Do cultural artifacts admit of only one single admissible interpretation? Or do they admit of several admissible interpretations? If so, do such multiple interpretations arise only in connection with the material world? And what is the relation between such ideals of interpretation and the ontology of their objects? in his searching book, Krausz explores and develops varieties of realism, constructivism, and constructive realism. Finally, Krausz extends the notions of singularism and mutliplism to directional life paths and projects. In the course of his treatment Krausz considers such diverse examples as the paintings of Anselm Kiefer, Cristo's Wrapped Reichstag, Indian burial rites, Hindu and Buddhist soteriologies, as well as middle sized objects and sub-atomic particles. And he considers contributions of such thinkers as John Searle, Nelson Goodman, Rom Harre, Bernard Harrison and Patricial Hanna, Fritz Wallner, Hilary Putnam, Chhanda Gupta, Joseph Margolis, David Norton, and Martha Nussbaum.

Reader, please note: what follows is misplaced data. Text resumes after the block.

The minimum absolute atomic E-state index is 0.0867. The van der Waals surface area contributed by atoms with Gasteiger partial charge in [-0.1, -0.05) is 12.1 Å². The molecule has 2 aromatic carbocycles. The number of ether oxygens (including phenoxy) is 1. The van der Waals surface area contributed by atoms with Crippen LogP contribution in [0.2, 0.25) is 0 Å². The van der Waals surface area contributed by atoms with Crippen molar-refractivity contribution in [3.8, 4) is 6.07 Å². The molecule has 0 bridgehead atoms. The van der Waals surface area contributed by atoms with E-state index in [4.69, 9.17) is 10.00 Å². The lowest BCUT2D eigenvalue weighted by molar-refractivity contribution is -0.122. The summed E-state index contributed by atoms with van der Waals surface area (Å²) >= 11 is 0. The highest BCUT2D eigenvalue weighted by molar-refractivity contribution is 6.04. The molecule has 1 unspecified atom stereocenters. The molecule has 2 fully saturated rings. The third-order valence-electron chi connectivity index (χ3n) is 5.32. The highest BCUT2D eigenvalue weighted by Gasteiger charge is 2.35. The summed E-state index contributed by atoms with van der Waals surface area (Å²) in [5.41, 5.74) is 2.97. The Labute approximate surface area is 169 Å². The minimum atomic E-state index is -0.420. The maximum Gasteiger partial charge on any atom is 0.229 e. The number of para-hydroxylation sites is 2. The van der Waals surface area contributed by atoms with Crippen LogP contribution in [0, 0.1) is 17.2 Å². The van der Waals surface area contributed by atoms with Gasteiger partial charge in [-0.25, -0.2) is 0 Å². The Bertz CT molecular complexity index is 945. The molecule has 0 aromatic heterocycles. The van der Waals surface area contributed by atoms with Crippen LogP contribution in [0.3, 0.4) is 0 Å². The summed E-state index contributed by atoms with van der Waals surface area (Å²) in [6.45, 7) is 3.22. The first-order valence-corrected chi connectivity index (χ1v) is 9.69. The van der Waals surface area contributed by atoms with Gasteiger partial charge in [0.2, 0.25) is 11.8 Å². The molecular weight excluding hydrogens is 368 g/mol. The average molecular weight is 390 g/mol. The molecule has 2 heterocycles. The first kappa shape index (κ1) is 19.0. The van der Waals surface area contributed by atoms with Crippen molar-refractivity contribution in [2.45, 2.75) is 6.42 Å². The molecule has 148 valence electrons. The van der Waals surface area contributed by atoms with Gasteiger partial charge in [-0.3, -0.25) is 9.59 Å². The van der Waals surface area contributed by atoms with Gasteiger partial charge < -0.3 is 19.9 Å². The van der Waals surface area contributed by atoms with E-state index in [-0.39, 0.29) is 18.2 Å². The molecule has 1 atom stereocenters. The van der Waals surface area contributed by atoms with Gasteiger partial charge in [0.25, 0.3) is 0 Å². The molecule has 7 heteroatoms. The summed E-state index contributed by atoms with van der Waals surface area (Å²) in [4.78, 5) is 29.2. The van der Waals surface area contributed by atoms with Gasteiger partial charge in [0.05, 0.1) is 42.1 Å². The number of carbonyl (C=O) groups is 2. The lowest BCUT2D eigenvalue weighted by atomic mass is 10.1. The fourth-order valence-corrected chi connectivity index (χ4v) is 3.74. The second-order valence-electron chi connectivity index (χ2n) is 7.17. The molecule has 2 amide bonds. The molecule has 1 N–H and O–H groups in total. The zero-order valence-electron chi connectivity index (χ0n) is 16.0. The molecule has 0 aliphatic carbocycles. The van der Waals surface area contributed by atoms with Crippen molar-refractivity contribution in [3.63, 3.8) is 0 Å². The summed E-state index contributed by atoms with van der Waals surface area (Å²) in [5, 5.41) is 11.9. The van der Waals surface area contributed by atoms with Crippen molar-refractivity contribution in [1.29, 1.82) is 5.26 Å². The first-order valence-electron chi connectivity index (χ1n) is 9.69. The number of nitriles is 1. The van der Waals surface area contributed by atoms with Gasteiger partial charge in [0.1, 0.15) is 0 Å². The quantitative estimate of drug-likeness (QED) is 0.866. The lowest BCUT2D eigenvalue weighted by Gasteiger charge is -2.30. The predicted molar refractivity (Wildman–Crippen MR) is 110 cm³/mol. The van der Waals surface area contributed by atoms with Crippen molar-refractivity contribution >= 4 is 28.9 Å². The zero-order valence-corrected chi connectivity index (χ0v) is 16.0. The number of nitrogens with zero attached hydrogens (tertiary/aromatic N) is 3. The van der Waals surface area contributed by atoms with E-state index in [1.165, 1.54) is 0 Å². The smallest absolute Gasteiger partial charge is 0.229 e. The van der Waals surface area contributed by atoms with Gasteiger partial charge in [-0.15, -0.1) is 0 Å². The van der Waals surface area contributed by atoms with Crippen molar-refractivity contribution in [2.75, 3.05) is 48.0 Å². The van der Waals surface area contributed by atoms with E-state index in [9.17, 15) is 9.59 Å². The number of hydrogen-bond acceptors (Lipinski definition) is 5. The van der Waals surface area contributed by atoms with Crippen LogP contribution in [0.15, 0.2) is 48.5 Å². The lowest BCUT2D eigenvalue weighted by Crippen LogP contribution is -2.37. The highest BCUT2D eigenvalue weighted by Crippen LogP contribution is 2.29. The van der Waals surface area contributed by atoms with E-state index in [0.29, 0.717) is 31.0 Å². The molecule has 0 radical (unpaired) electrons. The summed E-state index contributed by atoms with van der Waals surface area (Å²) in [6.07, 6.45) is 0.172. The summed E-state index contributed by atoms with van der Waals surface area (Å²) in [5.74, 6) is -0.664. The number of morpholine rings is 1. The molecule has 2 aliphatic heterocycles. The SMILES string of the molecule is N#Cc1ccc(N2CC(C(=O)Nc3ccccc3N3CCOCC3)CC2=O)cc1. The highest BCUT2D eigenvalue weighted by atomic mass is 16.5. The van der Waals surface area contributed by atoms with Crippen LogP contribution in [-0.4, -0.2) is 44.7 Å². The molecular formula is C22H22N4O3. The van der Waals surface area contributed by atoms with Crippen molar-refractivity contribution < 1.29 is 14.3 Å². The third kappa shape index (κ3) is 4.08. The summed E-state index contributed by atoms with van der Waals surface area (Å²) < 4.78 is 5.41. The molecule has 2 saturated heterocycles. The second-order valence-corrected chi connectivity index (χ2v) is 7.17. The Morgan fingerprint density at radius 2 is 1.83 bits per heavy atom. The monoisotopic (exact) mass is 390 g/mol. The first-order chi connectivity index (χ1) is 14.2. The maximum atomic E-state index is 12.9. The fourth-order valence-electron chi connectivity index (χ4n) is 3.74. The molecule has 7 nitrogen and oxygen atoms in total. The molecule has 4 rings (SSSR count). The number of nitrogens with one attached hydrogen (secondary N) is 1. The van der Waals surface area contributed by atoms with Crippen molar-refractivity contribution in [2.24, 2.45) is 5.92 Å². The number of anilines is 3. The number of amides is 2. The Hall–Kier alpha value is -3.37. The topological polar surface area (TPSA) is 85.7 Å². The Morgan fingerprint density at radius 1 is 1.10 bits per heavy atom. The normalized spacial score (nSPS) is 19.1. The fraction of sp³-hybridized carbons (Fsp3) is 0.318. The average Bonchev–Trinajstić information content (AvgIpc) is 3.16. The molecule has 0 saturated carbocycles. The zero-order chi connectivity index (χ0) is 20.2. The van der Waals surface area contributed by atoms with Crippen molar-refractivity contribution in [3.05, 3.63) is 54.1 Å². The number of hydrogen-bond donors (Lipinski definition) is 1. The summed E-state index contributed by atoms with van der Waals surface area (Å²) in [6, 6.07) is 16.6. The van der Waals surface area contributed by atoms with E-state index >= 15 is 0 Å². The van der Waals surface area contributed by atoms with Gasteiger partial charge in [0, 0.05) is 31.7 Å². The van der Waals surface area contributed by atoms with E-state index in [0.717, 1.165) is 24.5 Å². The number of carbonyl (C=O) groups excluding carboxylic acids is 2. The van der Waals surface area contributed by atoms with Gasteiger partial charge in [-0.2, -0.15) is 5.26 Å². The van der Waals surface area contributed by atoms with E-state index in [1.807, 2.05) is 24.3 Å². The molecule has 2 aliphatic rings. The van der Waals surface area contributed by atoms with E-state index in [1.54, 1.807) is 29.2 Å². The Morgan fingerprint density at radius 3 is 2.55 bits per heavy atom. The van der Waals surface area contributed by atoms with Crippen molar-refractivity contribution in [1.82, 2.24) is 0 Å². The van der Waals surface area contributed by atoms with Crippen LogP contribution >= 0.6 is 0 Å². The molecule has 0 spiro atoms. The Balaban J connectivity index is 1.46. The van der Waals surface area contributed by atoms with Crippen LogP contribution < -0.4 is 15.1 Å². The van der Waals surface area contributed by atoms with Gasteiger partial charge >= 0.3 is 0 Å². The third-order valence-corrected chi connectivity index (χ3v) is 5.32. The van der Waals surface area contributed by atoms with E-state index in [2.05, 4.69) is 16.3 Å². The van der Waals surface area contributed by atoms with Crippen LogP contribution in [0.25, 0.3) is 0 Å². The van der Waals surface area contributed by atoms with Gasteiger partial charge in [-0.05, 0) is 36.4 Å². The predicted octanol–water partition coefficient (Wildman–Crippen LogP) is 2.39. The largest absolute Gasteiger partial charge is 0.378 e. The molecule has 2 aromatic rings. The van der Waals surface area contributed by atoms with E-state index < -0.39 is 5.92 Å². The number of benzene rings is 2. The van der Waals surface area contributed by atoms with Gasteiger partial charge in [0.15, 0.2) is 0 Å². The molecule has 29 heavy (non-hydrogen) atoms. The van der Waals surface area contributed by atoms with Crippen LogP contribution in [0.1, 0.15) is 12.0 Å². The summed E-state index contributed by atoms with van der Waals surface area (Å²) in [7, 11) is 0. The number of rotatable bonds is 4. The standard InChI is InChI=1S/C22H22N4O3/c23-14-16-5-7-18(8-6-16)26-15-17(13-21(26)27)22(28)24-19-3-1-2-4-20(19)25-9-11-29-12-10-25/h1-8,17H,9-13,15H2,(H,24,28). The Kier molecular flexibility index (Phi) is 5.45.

Michael Krausz is the Milton C. Nahm Professor and chair of the Department of Philosophy at Bryn Mawr College.
Chapter 1 Introduction Chapter 2 Ideals of Interpretation:Singularism versus Multiplism Chapter 3 A Multiplist and an Example: Margolis and the Kiefer Paintings Chapter 4 That Which Is Interpreted Chapter 5 Realism and Constructivism Chapter 6 Toward a Constructive Realism Chapter 7 Constructive Realists (I): Harre Chapter 8 Constructive Realists (II): Harrison and Hanna, and Wallner Chapter 9 Constructive Realists (III): Putnam and Gupta Chapter 10 Constructive Realists (IV): Margolis Chapter 11 Questions about Indeterminacy and Identity Chapter 12 Aims of Interpretation Chapter 13 Two Soteriologies Chapter 14 Life Paths and Projects Chapter 15 Conclusion